Intended Learning Outcomes (ILOs)

ILO: Module-specific skills

On successfully completing the module you will be able to...

  • 1. Describe some of the key trends in migration at the global, regional, national and local scales and recall basic facts about migration.
  • 2. Show awareness of geographical approaches and theories that have attempted to analyse migration and to employ insights from geographical theories about states, violence, borders, nationalism, rationality and materiality to discuss and interpret migration patterns, experiences and controversies.

ILO: Discipline-specific skills

On successfully completing the module you will be able to...

  • 3. Critically analyse the historical, social, economic, and political processes that drive and/or control migration
  • 4. Critically engage with media, visual narratives, policy responses, academic texts and other materials to interrogate the representation and management of migration

ILO: Personal and key skills

On successfully completing the module you will be able to...

  • 5. Develop familiarity with a pressing global challenge that is of wide interest and significance, and develop the confidence to talk about it freely and in an informed way.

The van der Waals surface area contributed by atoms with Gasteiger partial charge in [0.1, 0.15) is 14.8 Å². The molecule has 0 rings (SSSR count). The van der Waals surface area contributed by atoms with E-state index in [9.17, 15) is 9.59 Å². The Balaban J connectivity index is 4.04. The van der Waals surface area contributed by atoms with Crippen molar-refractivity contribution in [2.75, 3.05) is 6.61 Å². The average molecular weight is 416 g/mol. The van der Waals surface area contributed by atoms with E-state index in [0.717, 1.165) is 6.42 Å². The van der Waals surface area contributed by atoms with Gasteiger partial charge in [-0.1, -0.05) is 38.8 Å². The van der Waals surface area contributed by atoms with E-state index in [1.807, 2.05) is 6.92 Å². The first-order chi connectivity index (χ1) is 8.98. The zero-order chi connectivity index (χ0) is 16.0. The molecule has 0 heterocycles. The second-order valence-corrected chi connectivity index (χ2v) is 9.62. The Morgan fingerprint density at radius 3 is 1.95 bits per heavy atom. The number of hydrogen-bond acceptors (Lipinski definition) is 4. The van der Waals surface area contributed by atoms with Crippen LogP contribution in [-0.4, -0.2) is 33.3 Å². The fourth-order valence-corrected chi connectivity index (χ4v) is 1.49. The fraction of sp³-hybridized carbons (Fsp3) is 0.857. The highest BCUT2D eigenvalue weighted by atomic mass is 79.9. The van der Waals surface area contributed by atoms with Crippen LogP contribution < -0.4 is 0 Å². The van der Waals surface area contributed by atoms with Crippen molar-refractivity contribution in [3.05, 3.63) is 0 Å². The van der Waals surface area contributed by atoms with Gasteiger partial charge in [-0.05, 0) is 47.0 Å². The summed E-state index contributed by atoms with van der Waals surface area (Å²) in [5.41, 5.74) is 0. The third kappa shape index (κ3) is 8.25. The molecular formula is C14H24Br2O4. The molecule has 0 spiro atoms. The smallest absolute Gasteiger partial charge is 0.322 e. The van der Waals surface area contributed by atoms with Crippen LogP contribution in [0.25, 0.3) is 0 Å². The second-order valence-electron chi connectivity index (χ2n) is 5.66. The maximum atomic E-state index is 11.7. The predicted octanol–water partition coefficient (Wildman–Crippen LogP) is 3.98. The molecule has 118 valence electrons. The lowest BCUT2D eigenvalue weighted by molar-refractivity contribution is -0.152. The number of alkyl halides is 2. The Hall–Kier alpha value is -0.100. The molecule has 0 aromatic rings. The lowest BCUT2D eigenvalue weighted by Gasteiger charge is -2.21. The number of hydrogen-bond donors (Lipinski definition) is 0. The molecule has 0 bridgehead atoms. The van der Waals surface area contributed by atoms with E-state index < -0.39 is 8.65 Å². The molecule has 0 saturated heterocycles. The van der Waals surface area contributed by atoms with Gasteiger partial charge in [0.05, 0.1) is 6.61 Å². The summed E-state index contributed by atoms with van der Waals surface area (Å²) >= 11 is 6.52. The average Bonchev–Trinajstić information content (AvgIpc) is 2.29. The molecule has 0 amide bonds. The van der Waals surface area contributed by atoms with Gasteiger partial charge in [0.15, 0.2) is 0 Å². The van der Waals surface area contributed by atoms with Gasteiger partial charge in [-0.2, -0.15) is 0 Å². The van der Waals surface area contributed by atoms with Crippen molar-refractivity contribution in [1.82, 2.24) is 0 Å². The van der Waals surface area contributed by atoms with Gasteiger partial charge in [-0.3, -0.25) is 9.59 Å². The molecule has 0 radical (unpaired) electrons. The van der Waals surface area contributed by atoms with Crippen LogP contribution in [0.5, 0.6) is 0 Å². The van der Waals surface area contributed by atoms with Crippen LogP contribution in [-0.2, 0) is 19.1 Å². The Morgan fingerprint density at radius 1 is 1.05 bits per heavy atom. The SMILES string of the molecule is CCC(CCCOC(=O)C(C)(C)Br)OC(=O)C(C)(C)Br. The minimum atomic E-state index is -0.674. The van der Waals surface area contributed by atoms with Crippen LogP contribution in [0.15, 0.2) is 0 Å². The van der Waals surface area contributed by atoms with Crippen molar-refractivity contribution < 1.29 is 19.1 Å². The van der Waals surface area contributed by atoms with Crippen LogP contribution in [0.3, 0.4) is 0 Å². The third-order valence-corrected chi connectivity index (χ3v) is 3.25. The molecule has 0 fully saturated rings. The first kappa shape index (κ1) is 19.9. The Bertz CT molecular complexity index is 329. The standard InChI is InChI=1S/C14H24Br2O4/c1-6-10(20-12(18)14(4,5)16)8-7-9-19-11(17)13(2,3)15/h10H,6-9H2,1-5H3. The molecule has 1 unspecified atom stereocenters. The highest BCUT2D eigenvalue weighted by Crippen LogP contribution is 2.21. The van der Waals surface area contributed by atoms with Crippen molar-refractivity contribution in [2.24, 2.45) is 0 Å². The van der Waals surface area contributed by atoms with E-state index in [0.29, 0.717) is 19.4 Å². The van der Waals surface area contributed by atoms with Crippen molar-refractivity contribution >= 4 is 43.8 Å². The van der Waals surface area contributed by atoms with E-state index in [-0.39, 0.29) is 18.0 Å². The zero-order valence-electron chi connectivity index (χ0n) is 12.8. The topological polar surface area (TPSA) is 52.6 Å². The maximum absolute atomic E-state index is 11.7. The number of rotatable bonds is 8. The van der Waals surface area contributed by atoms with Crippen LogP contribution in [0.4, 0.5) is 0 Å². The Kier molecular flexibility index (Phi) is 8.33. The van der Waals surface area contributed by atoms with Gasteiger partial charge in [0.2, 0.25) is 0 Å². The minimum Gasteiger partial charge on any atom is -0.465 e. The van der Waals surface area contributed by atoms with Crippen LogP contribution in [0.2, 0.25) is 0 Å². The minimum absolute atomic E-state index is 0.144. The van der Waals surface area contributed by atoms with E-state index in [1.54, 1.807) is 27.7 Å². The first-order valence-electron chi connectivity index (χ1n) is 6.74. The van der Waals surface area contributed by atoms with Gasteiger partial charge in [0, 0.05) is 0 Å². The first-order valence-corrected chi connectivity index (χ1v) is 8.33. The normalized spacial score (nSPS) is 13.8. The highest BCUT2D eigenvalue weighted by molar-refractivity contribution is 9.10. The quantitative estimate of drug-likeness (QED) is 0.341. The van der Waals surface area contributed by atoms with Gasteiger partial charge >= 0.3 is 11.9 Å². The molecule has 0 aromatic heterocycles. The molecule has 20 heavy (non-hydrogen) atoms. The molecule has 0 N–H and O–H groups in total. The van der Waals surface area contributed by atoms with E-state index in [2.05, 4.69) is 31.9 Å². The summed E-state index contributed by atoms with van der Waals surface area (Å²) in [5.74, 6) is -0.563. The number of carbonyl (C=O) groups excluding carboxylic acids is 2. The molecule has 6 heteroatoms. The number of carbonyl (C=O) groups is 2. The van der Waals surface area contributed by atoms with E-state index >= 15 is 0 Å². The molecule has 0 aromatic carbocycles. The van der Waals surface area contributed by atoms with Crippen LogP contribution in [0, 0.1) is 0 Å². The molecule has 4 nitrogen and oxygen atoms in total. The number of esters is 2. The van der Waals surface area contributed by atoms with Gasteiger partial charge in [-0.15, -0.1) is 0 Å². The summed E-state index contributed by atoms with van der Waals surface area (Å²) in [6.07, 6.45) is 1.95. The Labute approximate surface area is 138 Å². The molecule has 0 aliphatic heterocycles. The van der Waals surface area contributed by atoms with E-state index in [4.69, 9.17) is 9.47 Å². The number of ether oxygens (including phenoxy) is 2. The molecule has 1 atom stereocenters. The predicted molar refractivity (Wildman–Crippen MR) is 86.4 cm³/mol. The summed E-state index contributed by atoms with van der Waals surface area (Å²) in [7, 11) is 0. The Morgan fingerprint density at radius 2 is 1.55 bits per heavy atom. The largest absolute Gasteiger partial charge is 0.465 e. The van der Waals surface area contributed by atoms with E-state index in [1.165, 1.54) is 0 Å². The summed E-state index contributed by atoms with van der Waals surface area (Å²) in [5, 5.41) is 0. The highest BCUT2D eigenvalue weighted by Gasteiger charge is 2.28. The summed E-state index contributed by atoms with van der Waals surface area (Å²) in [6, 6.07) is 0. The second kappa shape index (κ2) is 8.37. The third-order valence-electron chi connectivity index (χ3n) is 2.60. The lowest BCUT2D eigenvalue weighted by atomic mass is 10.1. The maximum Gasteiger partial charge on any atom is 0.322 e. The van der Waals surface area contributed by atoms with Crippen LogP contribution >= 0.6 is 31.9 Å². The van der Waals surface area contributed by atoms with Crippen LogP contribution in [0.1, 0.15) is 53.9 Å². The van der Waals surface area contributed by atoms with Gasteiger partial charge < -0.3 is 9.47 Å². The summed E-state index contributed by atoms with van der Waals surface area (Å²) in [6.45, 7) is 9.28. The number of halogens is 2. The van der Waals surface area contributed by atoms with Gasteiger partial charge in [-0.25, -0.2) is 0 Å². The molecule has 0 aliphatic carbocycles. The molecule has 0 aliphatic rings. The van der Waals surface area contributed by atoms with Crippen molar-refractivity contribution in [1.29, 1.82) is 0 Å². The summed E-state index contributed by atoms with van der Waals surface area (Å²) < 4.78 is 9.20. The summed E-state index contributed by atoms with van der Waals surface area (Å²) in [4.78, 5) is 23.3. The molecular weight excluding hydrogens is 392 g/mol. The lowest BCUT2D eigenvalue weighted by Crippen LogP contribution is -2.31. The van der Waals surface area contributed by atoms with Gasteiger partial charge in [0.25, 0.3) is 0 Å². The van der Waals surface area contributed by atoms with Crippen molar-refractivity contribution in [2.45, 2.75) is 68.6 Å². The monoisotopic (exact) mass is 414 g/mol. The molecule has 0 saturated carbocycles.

• 6. Develop evidence-based arguments that engage with multiple points of view and express opinions effectively and persuasively in written and oral forms

Syllabus plan

Topics are indicative and may be subject to variation.

Introductory Topics:

  • Mobility
  • Identity
  • Violence
  • Representing Migration


  • Nationalism
  • Geopolitics
  • Hospitality
  • Integration


  • Historical Geographies of Migration
  • Migrants as Rational Actors
  • Experiences of Migration


  • Forced Migration and Human Displacement
  • Migration and Climate Change
  • Migration and Surveillance
  • Migration and Exploitation


  • Migration Futures

Learning activities and teaching methods (given in hours of study time)

Scheduled Learning and Teaching ActivitiesGuided independent studyPlacement / study abroad